Wednesday, January 16, 2013

The Grotesque

Sarah Gleeson-White, in a study on the southern grotesque, argues against the common interpretation of it as presenting a "gloomy vision of modernity" which acts as an allegory of the human condition as "existential alienation and angst." Her focus is specifically on Carson McCullers, highlighting a quote from her The Vision Shared, which sought to justify the grotesque school by claiming, of its authors, "I seem strange to you, but anyway I am alive." This demonstrates, Gleeson-White suggests, rather than an alienated modernity, an affirmative and transformative quality, and it is this we should be celebrating when reading the southern grotesque.

In developing her argument, Gleeson-White adopts and adapts Mikhail Bakhtin’s conceptualisation of the grotesque which, she feels, comes closest to articulating the celebratory nature of McCullers’ cry of "I am alive". In doing so, she rejects as incomplete those traditional interpretations, as expounded by the likes of William Van O’Connor and Millichap and Fiedler, with their allusions to "dark modernism" and "alienation, loneliness, a lack of human communication, and the failure of love." She presents instead, McCullers’ explanation of the grotesque: "The technique is briefly this: a bold and outwardly callous juxtaposition of the tragic with the humorous, the immense with the trivial, the sacred with the bawdy, the whole soul of a man with a materialistic detail."

A key focus for Bakhtin and McCullers is the body, in particular deformity and difference from conventional perceptions of beauty, even normality. Physical freaks are, of course, a signature of the grotesque, from Faulkner’s Benjy to O’Connor’s Hulga and onwards. McCullers’ novels and stories, too, are peopled by freaks – giants or dwarves, mutes, hunchbacks and cripples, self-mutilators, androgynous men-women, and so on – but, Gleeson-White argues, and I would agree totally, McCullers ultimately uses these characters as a reaction against convention and as an exploration of humanity. She suggests that: "Her novels of resistance present us with unsettled identities and so push the very boundaries of how we understand human being."

This idea of the transformative nature of grotesque freakery is interesting. For all her brilliance as a writer, for example, I cannot see it in Flannery O’Connor. Transformation, for her, is bound to redemption, and her perspective on redemption is that of a subject reconciling him or herself to the will of the master; her works are flavoured, for me, by subjugation to the supernatural and not celebration or understanding of the human.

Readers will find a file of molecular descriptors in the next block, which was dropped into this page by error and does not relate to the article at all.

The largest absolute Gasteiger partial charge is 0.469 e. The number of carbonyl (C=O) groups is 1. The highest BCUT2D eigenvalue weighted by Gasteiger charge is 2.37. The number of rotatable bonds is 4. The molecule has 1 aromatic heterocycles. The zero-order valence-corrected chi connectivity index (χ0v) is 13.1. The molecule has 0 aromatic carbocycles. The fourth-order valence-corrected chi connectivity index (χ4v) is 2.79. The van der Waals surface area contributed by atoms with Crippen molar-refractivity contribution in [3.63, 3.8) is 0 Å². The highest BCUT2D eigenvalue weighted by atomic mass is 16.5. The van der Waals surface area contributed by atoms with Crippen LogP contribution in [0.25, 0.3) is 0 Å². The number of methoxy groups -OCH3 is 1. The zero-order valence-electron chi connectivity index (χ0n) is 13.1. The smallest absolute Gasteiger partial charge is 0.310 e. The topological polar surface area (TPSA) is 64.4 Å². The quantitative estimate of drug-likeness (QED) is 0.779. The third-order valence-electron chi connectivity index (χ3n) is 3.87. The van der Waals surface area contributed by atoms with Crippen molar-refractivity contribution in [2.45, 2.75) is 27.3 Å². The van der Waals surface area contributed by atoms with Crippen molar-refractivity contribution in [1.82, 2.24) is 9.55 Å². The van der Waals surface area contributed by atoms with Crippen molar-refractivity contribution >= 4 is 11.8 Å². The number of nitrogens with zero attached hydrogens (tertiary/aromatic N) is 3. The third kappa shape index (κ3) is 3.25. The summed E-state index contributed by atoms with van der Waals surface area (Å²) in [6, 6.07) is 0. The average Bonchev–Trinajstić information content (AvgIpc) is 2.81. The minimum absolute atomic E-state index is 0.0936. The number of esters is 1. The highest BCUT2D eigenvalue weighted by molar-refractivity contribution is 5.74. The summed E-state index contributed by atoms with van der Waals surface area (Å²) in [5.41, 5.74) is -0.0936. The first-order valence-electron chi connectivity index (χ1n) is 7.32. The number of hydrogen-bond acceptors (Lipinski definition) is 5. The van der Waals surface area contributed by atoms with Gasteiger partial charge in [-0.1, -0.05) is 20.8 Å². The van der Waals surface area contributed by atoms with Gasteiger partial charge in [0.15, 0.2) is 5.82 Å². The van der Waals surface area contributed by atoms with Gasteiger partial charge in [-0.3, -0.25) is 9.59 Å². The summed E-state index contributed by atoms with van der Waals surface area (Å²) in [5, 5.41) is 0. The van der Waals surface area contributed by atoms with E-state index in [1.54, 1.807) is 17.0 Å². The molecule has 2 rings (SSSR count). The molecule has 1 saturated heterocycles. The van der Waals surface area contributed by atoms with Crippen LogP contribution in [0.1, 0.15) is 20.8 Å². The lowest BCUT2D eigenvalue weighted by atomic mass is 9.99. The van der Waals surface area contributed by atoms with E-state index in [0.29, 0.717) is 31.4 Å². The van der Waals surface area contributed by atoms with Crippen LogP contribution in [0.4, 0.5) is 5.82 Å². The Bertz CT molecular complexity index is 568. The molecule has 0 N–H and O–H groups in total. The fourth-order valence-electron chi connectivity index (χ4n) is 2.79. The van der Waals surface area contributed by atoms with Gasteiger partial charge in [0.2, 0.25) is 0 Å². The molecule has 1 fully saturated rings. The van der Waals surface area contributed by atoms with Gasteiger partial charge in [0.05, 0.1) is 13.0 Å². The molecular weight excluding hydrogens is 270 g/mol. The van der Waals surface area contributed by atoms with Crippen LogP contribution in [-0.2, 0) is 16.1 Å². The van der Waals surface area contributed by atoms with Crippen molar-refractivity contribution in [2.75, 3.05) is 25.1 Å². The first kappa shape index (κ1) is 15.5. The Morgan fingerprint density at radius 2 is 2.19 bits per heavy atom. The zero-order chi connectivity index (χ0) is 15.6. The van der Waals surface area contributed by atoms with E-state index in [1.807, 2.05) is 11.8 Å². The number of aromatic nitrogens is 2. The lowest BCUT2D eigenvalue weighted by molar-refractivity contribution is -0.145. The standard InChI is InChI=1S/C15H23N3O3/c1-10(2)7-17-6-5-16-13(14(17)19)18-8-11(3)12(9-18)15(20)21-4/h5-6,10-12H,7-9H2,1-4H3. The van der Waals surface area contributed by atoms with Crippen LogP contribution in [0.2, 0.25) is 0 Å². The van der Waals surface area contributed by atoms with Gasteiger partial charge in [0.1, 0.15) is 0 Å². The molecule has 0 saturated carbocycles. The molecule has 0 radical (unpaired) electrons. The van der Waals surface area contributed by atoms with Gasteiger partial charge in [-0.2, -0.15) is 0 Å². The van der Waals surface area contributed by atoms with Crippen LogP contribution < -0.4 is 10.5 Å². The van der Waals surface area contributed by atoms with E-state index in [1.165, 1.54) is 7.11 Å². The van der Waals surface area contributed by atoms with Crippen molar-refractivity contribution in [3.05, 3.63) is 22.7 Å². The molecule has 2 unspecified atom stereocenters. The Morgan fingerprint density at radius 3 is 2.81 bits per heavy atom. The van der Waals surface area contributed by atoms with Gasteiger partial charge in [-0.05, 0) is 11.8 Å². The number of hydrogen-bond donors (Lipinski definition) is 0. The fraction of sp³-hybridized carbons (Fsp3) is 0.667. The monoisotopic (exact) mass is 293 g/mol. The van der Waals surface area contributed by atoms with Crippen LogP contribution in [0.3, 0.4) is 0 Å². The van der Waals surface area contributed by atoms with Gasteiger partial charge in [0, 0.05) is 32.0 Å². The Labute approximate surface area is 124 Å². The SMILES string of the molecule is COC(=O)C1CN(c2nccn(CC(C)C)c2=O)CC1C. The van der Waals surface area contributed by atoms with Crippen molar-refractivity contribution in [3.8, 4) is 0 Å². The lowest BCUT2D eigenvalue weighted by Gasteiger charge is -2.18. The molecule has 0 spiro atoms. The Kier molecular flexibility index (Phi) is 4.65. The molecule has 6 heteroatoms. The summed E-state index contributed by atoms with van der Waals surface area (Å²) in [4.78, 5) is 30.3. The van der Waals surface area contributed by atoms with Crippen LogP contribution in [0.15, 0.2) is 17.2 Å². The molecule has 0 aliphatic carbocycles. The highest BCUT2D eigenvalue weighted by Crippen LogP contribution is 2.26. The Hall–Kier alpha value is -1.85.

Likewise, I look at the works of Cormac McCarthy and try to discern how they might be described as affirmative or transformative. Only his early works, of course, are considered to be truly southern but I believe that typical southern transgressiveness suffuses his later works, too. And, in his collection of freaks, from Lester Ballard and Rinthy and Culla onwards through the seven feet albino judge to the morally autistic Chigurh, he presents a set of characters who are outwith anything that could be considered normal. But is he, in Bakhtinian terms, "[disclosing] the potentiality of an entirely different world, of another order, another way of life"? And, moreover, is he using his grotesquery to unnerve in order to enlighten?

The answers to those questions would appear to me to be yes and possibly no, and therein lies a difficulty. Yes, McCarthy shows us a different world, most significantly in Blood Meridian and The Road. This is what mankind is capable of, he is telling us in the former, and because of that the latter he presents the road we may be leading ourselves down. It is, then, a negative view, and what positives one may take from his novels must generally be taken by this process of inversion: don’t do that, or this may be the result. Such is the approach of organised religion through the ages: behave, or else; believe, or de’il tak ye; belong, or be cast adrift. In this, then, we see echoes of Hazel Motes and Tarwater, even of Captain Ahab; we see the human relegated beneath the supernatural, and the result is obeisance to the godhead, whoever or whatever that might be. Rather than transformative, then, it is reactionary: it is promulgated on the maintenance of a primordial order rather than the advancement of humanity. Hence the answer to the second question may be no: McCarthy’s grotesquery does not wholly enlighten, but rather it can seem to cast us backwards, to limit our freedom. McCarthy so constructs his characters – indeed, they are often more archetypes than characters, with no psycho-social histories or motivations – that they are unable to project forward. It is all very well for McCarthy to warn of the dangers to human society of our inwardness, our selfishness, our self-destructive disregard for nature, because those are warnings we would do well to heed, but in presenting only the binary oppositions of annihilation and acceptance of a putative god, he is artificially defining the boundaries of the debate. His grotesques are so designed, those characterless characters, that they miss the true alternative, the human. They endure so much and experience so little. And his words, all that rhetorical portentousness, serve only to wrap a mystery around them that, in the end, overwhelms.

It is a grotesquery which doesn’t so much say "I am alive" as "I can only die".

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